Australians in PNG | Eric Bridgeman: The fight

Australians in PNG highlights the ongoing importance of Papua New Guinea as a subject in the history of Australian photography.

Art Exhibition previously on at Monash Gallery of Art in Melbourne precinct, Victoria, Australia.
From Saturday 12 August 2017 to Sunday 08 October 2017

Australians in PNG | Eric Bridgeman: The fight image Australians in PNG | Eric Bridgeman: The fight image Australians in PNG | Eric Bridgeman: The fight image

Published by Monash Gallery of Art on Tuesday 22 August 2017.
Contact the publisher.

Featuring major new bodies of work by Eric Bridgeman, Stephen Dupont and Sonia Payes, this suite of exhibitions, Eric Bridgeman: The fight, Stephen Dupont: Piksa Niugini and Sonia Payes: Terra mysteria acknowledges the complexity and significance of Australia’s involvement with its closest neighbour.

Eric Bridgeman’s recent work revolves around the painted battle shields that were once central to men’s culture in the Wahgi Valley of the PNG highlands. The various tribes that live around the Wahgi River have a long history of engaging in intergroup battles, as a means of dealing with disputes and maintaining social order. The painted battle shields were an important feature of this ritualised form of Melanesian politics. As well as providing protection, the painted shields functioned as both personal insignia (symbolising the owner’s identity) and as optical devices for distracting and confusing opponents. Having inherited the rite to design ritual shields from his grandfather, who was a respected warrior, Bridgeman has worked with his family and friends in the Highlands to revitalise the shields within a contemporary context.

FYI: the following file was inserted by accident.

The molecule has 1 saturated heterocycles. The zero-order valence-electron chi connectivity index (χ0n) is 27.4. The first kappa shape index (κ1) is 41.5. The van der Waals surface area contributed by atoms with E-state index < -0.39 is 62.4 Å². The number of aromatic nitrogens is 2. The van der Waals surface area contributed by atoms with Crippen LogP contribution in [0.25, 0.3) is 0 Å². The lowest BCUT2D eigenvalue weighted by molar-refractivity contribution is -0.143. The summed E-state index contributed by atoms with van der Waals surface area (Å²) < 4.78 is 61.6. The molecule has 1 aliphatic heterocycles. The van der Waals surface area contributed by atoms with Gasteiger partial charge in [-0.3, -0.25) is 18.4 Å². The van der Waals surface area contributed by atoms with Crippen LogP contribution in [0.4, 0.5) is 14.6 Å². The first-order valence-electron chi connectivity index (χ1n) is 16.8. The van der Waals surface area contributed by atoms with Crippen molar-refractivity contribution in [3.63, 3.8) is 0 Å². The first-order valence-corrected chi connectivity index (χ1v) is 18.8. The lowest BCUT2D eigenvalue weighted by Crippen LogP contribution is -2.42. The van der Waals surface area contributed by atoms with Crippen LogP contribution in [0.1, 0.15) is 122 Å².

Eric Bridgeman (1986-) is a Brisbane-based contemporary artist with a particular interest in photographic portraiture and multi-media art. Since completing a Bachelor of Photography at Queensland College of Art in 2010, he has regularly exhibited new bodies of work and participated in group exhibitions around Australia. His work often explores the significance of race in contemporary Australian culture, drawing on his own colonial-indigenous heritage; his father is of English decent and his mother is from the Papua New Guinea Highlands. Bridgeman spends extended periods of time living and working in the Eastern and Western Highlands of PNG, and identifies as a member of the Yuri Alaiku clan of the Chimbu Province.